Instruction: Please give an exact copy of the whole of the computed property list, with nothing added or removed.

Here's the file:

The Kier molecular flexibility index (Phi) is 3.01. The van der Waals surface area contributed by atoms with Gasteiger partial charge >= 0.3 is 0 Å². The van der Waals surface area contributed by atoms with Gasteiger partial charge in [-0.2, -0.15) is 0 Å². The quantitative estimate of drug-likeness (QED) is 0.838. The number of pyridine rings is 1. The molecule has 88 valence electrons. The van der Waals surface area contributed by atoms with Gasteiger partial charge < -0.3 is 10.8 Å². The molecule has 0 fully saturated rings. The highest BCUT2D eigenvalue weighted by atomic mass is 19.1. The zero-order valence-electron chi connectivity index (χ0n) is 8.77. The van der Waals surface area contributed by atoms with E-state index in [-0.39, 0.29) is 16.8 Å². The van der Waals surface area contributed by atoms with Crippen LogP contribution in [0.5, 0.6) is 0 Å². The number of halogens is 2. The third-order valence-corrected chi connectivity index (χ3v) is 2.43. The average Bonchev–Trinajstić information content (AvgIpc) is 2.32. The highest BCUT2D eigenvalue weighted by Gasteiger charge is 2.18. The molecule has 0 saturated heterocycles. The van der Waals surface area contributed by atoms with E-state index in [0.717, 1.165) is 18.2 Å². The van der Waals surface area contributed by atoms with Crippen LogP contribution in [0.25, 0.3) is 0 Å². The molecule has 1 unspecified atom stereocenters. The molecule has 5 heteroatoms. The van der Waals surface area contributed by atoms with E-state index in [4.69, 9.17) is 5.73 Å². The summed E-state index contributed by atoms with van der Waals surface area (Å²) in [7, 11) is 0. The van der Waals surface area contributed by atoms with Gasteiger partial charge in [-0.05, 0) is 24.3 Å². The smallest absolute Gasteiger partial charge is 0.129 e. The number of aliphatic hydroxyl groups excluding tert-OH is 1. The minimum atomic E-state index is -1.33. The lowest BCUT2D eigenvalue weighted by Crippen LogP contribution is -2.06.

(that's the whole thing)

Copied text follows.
The Kier molecular flexibility index (Phi) is 3.01. The van der Waals surface area contributed by atoms with Gasteiger partial charge >= 0.3 is 0 Å². The van der Waals surface area contributed by atoms with Gasteiger partial charge in [-0.2, -0.15) is 0 Å². The quantitative estimate of drug-likeness (QED) is 0.838. The number of pyridine rings is 1. The molecule has 88 valence electrons. The van der Waals surface area contributed by atoms with Gasteiger partial charge < -0.3 is 10.8 Å². The molecule has 0 fully saturated rings. The highest BCUT2D eigenvalue weighted by atomic mass is 19.1. The zero-order valence-electron chi connectivity index (χ0n) is 8.77. The van der Waals surface area contributed by atoms with E-state index in [-0.39, 0.29) is 16.8 Å². The van der Waals surface area contributed by atoms with Crippen LogP contribution in [0.5, 0.6) is 0 Å². The number of halogens is 2. The third-order valence-corrected chi connectivity index (χ3v) is 2.43. The average Bonchev–Trinajstić information content (AvgIpc) is 2.32. The highest BCUT2D eigenvalue weighted by Gasteiger charge is 2.18. The molecule has 0 saturated heterocycles. The van der Waals surface area contributed by atoms with E-state index in [0.717, 1.165) is 18.2 Å². The van der Waals surface area contributed by atoms with Crippen LogP contribution in [0.25, 0.3) is 0 Å². The molecule has 1 unspecified atom stereocenters. The molecule has 5 heteroatoms. The van der Waals surface area contributed by atoms with E-state index in [4.69, 9.17) is 5.73 Å². The summed E-state index contributed by atoms with van der Waals surface area (Å²) in [7, 11) is 0. The van der Waals surface area contributed by atoms with Gasteiger partial charge in [-0.05, 0) is 24.3 Å². The smallest absolute Gasteiger partial charge is 0.129 e. The number of aliphatic hydroxyl groups excluding tert-OH is 1. The minimum atomic E-state index is -1.33. The lowest BCUT2D eigenvalue weighted by Crippen LogP contribution is -2.06.